Chiefs of Wall Street’s banking corporation will play a full role in bringing the pandemic-hit U.S. economy back on track this week before Congress, but they will probably face tough social and economic issues.
The Senate Banking and House of Representatives Financial Services Committees will hear from the chief executives of JPMorgan Chase & Co, Bank of America Corp, Citigroup Inc, Wells Fargo & Co, Goldman Sachs Group and Morgan Stanley on Wednesday and Thursday, respectively.
Wednesday’s hearing is the first time the CEOs of the nation’s largest banks have testified before the Senate Banking Committee since the aftermath of the 2008 financial crisis. Democratic gains in the 2020 election handed control of that panel to Senator Sherrod Brown, a fierce Wall Street critic.
While the hearings are unlikely to result in policy proposals, they are politically risky for the CEOs as scrutiny of their industry grows in Washington under Democratic leadership.
They may be grilled with economic inequality, fair lending, diversity, racial justice, climate change, crippling and fiscal policy.
“The hearings are expected to be nebulous and disjoined, but nevertheless they will be must-watch television,” wrote Isaac Boltansky, Director of Compass Point Research & Trading, in a statement.
In Washington, since the financial crisis of ten years ago, the banking industry’s image has improved and big banks are thinking they have good stories to tell when 850,000 struggling small enterprises have received 69 billion Dollars of COVID-19 aid.
“Chief executive Officer, Mr. Kevin Fromer, the CHO of Financial Services Forum, which comprises the larger eight U.S. banks and their CEOs, has shown that the nation’s largest banks can provide essential support for large and small enterprises, in the face of an effective stress test.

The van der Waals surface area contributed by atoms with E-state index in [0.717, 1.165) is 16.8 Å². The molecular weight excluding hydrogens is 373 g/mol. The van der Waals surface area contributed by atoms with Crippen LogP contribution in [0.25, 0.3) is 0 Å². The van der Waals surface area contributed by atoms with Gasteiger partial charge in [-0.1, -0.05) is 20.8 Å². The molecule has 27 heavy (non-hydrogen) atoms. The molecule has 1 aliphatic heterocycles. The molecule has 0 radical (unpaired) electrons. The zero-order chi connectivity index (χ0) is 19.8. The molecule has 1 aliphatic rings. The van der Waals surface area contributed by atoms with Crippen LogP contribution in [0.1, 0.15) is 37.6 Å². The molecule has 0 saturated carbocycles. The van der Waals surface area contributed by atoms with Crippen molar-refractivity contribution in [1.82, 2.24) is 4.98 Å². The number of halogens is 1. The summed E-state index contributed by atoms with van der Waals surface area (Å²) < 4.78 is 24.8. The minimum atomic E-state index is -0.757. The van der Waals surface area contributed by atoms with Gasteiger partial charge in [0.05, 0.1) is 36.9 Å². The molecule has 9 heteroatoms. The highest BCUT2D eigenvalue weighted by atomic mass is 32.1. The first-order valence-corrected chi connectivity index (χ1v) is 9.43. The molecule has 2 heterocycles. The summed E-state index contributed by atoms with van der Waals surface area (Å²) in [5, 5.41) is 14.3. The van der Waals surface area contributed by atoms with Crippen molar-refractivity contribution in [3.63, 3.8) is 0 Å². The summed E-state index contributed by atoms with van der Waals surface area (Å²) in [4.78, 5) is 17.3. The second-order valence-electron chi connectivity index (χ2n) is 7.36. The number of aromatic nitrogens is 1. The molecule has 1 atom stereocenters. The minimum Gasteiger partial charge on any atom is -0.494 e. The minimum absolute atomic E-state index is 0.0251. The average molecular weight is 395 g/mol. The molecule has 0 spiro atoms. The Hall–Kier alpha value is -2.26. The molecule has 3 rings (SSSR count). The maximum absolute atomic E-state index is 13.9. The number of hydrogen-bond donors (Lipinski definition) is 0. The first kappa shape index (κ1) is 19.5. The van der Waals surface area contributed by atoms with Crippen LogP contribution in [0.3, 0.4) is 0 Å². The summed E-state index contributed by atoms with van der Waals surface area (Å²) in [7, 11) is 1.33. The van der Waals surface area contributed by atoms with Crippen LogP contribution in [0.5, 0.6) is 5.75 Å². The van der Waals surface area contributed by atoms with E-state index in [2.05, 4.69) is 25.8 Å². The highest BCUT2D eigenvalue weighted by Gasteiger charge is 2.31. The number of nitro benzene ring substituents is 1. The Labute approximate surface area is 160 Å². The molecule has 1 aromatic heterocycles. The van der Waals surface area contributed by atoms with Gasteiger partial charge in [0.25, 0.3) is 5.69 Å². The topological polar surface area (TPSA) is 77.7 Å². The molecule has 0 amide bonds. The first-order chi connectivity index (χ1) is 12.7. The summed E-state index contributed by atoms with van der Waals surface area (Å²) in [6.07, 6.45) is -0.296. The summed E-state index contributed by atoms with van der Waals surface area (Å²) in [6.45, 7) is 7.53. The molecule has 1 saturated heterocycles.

The CEOs are also likely to extol their banks’ efforts to promote diversity and inclusion both externally and internally. In that regard, Wednesday will mark a watershed for the industry with Citigroup’s Jane Fraser, the first female CEO of a Wall Street bank, making her Capitol Hill debut.
She will appear alongside JPMorgan’s Jamie Dimon, Morgan Stanley’s James Gorman, Well Fargo’s Charles Scharf, Bank of America’s Brian Moynihan and Goldman Sachs’ David Solomon.
“Diversity, equity, inclusion – these banks have a great story to tell on these issues,” said Richard Hunt, chief executive of the Consumer Bankers Association.
“They have many initiatives to continue to identify and promote people of color and people from diverse backgrounds and this is an opportunity to tell lawmakers about those programs.”
Still, the executives are likely to get heat from some lawmakers, particularly progressives who want them to do more to tackle wealth inequality, racial injustice and climate change.
Legislators will probably also seek answers from CEOs to reports from Congress that lenders discriminated against some lenders when distributing pandemic aid and whether the wealthy of Wall Street pay enough taxes.
On the other hand, the Republicans are angry at the liberal leanings of Wall Street and are likely to criticize CEOs for their efforts to drive social policies by reducing credit for sectors such as gunmen, private prisons and the oil and gas industries.
“Banks which influence elements of social policy are…representing a dangerous political dynamic, as attempts by the Left to placate their historic allies on the right will certainly be frustrated,” wrote Boltansky.